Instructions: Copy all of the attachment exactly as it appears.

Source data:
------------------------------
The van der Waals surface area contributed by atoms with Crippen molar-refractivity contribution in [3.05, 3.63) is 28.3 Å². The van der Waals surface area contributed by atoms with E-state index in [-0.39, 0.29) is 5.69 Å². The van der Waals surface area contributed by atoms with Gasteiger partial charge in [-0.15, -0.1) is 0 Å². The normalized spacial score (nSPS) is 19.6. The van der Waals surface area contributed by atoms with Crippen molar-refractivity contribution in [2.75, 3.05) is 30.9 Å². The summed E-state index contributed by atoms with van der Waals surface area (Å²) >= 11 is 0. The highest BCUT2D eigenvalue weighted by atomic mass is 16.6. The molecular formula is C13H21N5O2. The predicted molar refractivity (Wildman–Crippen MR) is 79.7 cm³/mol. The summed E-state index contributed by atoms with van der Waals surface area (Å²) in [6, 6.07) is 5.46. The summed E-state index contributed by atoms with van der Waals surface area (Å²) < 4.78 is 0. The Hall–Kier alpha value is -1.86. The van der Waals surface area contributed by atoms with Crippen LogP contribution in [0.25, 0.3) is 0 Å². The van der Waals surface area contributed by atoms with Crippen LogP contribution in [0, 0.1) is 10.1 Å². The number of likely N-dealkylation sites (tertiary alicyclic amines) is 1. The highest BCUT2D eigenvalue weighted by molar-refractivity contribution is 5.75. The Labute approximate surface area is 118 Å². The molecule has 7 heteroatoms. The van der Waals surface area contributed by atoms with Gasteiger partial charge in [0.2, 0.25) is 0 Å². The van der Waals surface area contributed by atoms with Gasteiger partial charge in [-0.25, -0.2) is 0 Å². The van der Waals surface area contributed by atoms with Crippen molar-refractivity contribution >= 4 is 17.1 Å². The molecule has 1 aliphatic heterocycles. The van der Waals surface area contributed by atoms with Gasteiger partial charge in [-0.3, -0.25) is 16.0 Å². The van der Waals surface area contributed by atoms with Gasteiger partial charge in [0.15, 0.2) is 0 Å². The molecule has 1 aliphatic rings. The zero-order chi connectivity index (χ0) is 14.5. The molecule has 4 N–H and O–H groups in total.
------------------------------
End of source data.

The van der Waals surface area contributed by atoms with Crippen molar-refractivity contribution in [3.05, 3.63) is 28.3 Å². The van der Waals surface area contributed by atoms with E-state index in [-0.39, 0.29) is 5.69 Å². The van der Waals surface area contributed by atoms with Gasteiger partial charge in [-0.15, -0.1) is 0 Å². The normalized spacial score (nSPS) is 19.6. The van der Waals surface area contributed by atoms with Crippen molar-refractivity contribution in [2.75, 3.05) is 30.9 Å². The summed E-state index contributed by atoms with van der Waals surface area (Å²) >= 11 is 0. The highest BCUT2D eigenvalue weighted by atomic mass is 16.6. The molecular formula is C13H21N5O2. The predicted molar refractivity (Wildman–Crippen MR) is 79.7 cm³/mol. The summed E-state index contributed by atoms with van der Waals surface area (Å²) in [6, 6.07) is 5.46. The summed E-state index contributed by atoms with van der Waals surface area (Å²) < 4.78 is 0. The Hall–Kier alpha value is -1.86. The van der Waals surface area contributed by atoms with Crippen LogP contribution in [0.25, 0.3) is 0 Å². The van der Waals surface area contributed by atoms with Crippen LogP contribution in [0, 0.1) is 10.1 Å². The number of likely N-dealkylation sites (tertiary alicyclic amines) is 1. The highest BCUT2D eigenvalue weighted by molar-refractivity contribution is 5.75. The Labute approximate surface area is 118 Å². The molecule has 7 heteroatoms. The van der Waals surface area contributed by atoms with Gasteiger partial charge in [0.2, 0.25) is 0 Å². The van der Waals surface area contributed by atoms with Gasteiger partial charge in [-0.25, -0.2) is 0 Å². The van der Waals surface area contributed by atoms with Crippen molar-refractivity contribution >= 4 is 17.1 Å². The molecule has 1 aliphatic heterocycles. The van der Waals surface area contributed by atoms with Gasteiger partial charge in [-0.3, -0.25) is 16.0 Å². The van der Waals surface area contributed by atoms with Gasteiger partial charge in [0.15, 0.2) is 0 Å². The molecule has 1 aliphatic rings. The zero-order chi connectivity index (χ0) is 14.5. The molecule has 4 N–H and O–H groups in total.